Commentary on Wilfred Owen’s “Dulce Et Decorum Est” Essay
Commentary on Wilfred Owen’s “Dulce Et Decorum Est”
In this commentary, we will take a deep look into this poem that Wilfred Owen wrote. In the poem, a group of soldiers are described, and their emotions. Using three guiding questions, this will be an introduction into the way Owen writes his poems. Answering these guiding questions will give the reader the full package that the poem has to offer. The first guiding question that is to be answered is: How are the feelings amongst the soldiers described? First of all, one can say the soldiers all feel as if they were torn apart. This is notable in the way the soldiers ‘cursed through sludge’, and how the ‘men marched asleep’.
Despite their fatigue, the group of men still have a strong bond, as they did not think only of themselves while shouting ‘gas! GAS! Quick, boys! ’. This explains they are prepared to share their senses, and not keep them to themselves only. The bond between the soldiers is also notable when they all watch their mate slowly die, while they can do nothing about it. The way the soldier feels while seeing his friend’s death, makes him (and probably his mates) feel that dying for their country, and seeing others die, isn’t all that honourable. The second aspect of the poem that needs to be looked at is the atmosphere that the writer calls up.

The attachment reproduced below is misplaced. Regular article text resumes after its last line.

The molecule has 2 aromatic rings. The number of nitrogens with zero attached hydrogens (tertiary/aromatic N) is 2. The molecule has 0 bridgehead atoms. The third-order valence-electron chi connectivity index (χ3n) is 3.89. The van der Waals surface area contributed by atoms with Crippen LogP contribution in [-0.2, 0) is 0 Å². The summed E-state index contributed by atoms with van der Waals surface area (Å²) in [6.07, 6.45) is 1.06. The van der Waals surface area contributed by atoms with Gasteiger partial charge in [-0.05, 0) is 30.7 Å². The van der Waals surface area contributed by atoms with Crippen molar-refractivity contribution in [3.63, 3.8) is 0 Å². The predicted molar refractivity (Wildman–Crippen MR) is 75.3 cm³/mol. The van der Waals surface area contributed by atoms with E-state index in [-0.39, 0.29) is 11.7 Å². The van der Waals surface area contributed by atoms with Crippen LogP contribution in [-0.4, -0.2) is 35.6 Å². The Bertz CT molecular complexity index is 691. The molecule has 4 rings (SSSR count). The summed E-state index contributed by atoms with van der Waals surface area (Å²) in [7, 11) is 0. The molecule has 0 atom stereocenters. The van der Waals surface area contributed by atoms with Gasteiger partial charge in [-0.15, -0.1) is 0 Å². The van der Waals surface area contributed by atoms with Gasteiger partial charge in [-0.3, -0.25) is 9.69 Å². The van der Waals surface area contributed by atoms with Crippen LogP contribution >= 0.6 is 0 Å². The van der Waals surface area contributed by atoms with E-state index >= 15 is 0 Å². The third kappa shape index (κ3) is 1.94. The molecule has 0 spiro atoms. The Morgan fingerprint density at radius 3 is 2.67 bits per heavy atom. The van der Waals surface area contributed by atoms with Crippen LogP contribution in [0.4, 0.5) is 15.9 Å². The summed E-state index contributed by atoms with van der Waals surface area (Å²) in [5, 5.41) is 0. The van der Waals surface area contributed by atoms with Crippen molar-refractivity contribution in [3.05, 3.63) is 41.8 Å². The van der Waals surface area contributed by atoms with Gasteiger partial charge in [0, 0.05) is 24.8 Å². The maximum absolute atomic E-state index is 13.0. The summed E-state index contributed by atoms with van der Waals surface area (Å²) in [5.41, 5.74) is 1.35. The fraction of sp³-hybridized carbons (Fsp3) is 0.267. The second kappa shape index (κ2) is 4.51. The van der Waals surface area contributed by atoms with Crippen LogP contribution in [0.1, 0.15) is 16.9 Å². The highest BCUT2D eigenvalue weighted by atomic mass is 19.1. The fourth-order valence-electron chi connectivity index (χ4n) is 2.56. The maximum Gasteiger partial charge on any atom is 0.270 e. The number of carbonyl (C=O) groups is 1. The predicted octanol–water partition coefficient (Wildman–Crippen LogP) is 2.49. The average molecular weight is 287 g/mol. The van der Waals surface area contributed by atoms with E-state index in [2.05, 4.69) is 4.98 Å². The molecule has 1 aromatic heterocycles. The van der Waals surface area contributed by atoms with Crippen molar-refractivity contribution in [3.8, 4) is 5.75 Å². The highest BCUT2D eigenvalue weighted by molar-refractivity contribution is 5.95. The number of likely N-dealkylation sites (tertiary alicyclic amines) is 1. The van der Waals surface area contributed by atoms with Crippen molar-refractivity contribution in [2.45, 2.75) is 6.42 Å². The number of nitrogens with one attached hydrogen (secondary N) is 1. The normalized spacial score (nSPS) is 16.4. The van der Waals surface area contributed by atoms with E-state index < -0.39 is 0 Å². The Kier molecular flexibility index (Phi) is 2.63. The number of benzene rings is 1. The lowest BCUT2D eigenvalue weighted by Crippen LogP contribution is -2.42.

This atmosphere can be described as a dynamic one. It goes from the gray and darker mood to a fast-paced one, while ending in the depressing situation of a friend’s death. The gray and dark atmosphere is found in the way the soldiers ‘limped on, blood-shod’ through the land. The group was ‘drunk with fatigue,’ and didn’t have the energy to walk in a faster pace. In line 9 however, the mood shifts as the ‘green sea’ of gas approaches the soldiers. Described as an ‘ecstasy,’ the men fought against the time and put on their helmets as soon as possible, to avoid death.
The poem starts it’s depressing atmosphere in line 15, where the soldiers behold the death of their friend. They want to do anything to save him, but were hopeless, so they ‘flung him in’ the wagon, and watched ‘the white eyes writhing in his face. ’ Owen leaves the reader with the same emotions the soldiers felt, the fact that they felt betrayed by their country. Lastly, a look needs to be taken into the poetic devices in the poem, and how they contribute to the message. The most notable thing in this area is the way Owen shocks the reader. The message itself describes ‘the old lie’ that dying for your country would be sweet and fitting.
Owen wants the readers to understand how many people really care for one soldier’s death. In the last paragraph it’s almost clearly stated how one would feel while dying for their country. The dying soldier leaving behind ‘his hanging face, like a devil’s sick of sin’ would give an image of how he would be dying his painful death. The reader could imagine the pain the soldier has, and how the other soldiers around him would feel. These three given answers on the guiding questions should give you a more in depth look into the poem, and give one understanding to the questions the reader might have himself.